Amazon.com: Customer Reviews: The Warriors (The Ultimate Director's Cut)
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on November 8, 1999
I'm David Shaber's daughter, Sam, (Samantha.) My father wrote the screenplay for The Warriors, and I'm hoping this "review" gets printed because he just passed away on Thursday morning, November 4th, of a sudden burst anneurism. With so many "Warriors" fans out there, I thought you would want to know. I'm incredibly warmed by these wonderful comments about this film and I know that if he read them (although he had barely learned how to search the internet before he died) he would chuckle in his lighthearted way and say something like "Oh, well isn't that nice," all-the-while refusing to take credit for any of it. But I know he deserved that credit, having taken a dark, psychological study of gang warfare and infusing it with a classic but clever and topical, good vs. evil story. (And maybe I shouldn't admit it, but my dad didn't really like the baseball face-paint idea which I believe was one of Walter Hill's additions - he thought that was too unrealistic and "Hollywood"...) Anyway, I do hope the movie is re-issued with the extra scenes at some point, and for those real "followers" I just discovered that you can find a complete list of his produced titles on the Internet Movie Database (IMDb.com) if you want to check it out. The Warriors is indeed an AFFECTING picture, whether you love it or hate it. So thanks for your comments and take care, -Sam.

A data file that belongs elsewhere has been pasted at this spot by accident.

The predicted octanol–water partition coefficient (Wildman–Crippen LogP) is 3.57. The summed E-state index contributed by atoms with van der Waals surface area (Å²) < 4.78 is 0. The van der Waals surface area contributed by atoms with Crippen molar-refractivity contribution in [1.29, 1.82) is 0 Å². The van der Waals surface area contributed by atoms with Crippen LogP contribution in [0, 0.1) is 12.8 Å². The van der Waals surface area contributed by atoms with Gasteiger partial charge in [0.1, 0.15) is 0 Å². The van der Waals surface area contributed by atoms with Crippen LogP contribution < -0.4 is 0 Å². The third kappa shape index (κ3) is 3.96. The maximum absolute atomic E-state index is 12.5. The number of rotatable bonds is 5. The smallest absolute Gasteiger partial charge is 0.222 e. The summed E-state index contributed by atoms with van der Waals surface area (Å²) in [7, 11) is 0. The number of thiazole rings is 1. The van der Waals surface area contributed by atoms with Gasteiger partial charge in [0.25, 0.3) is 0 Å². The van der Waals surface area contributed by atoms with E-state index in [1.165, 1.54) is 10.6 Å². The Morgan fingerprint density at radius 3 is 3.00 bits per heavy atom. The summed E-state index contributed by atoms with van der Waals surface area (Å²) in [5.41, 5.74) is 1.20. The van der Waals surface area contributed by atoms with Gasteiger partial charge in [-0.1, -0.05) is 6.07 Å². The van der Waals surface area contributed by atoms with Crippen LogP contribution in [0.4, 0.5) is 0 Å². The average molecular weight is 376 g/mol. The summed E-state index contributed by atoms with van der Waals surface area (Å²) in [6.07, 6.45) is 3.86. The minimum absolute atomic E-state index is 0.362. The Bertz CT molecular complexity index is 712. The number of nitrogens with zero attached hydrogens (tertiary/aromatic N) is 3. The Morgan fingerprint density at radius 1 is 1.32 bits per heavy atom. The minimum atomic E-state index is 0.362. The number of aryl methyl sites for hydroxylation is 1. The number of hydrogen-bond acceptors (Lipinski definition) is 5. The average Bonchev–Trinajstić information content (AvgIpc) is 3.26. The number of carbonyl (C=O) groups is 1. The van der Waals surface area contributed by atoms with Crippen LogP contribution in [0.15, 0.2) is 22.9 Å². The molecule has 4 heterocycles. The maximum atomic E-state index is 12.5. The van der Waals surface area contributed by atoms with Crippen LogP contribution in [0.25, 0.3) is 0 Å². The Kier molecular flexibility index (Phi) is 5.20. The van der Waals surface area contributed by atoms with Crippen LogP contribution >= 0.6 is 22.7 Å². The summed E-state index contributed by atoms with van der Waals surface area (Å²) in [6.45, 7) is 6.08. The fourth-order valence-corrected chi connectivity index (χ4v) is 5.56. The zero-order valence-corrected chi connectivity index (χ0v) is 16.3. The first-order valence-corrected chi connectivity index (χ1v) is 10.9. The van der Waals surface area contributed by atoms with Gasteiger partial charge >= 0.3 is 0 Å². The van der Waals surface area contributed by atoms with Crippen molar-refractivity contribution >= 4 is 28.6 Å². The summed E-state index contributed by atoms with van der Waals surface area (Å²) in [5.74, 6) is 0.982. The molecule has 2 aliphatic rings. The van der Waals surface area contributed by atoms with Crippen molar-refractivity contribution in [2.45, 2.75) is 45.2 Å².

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on October 6, 2005
After almost a year of anticipation, the trumpeted "ultimate director's cut" of the beloved 1979 camp classic arrived - and it made George Lucas's belated Star Wars reeditions, with their already proverbially inane "Greedo shooting first" and "Hayden Christensen's head inserted over Sebastian Shaw" changes look like genuine improvements.

Walter Hill just managed to do what medicine previously thought unimaginable - he raped himself. He took a film loved by no less than four generations and murdered it, spat on it and desecrated its corpse.

The "ultimate cut" was turned into an imbecilic quasi-comic book film. Hill destroyed numerous legendary scenes by inserting awkward zooms, awkward cuts at pivotal moments, and - oh, heaven have mercy - freezes and transitions into "stylized" pseudo-comic book panels (actually seemingly made with the emboss filter of Photoshop), often complete with inane "thought bubble" comments.

Case in point - the scene in which the Warriors encounter the Furies. A powerful scene in which tension grows with every second, conveyed only through the actors' eyes and Barry de Vorzon's slowly creeping-up score. At least that is how it looked originally... because in the new version, at the second when the tension just began growing, the "new" film freezes and transforms into an idiotic comic book panel complete with - oh, God, why?!? - an imbecilic bubble comment stating "Holy sh..., the Baseball Furies!". That's how bad the new version is - and this isn't even the worst example.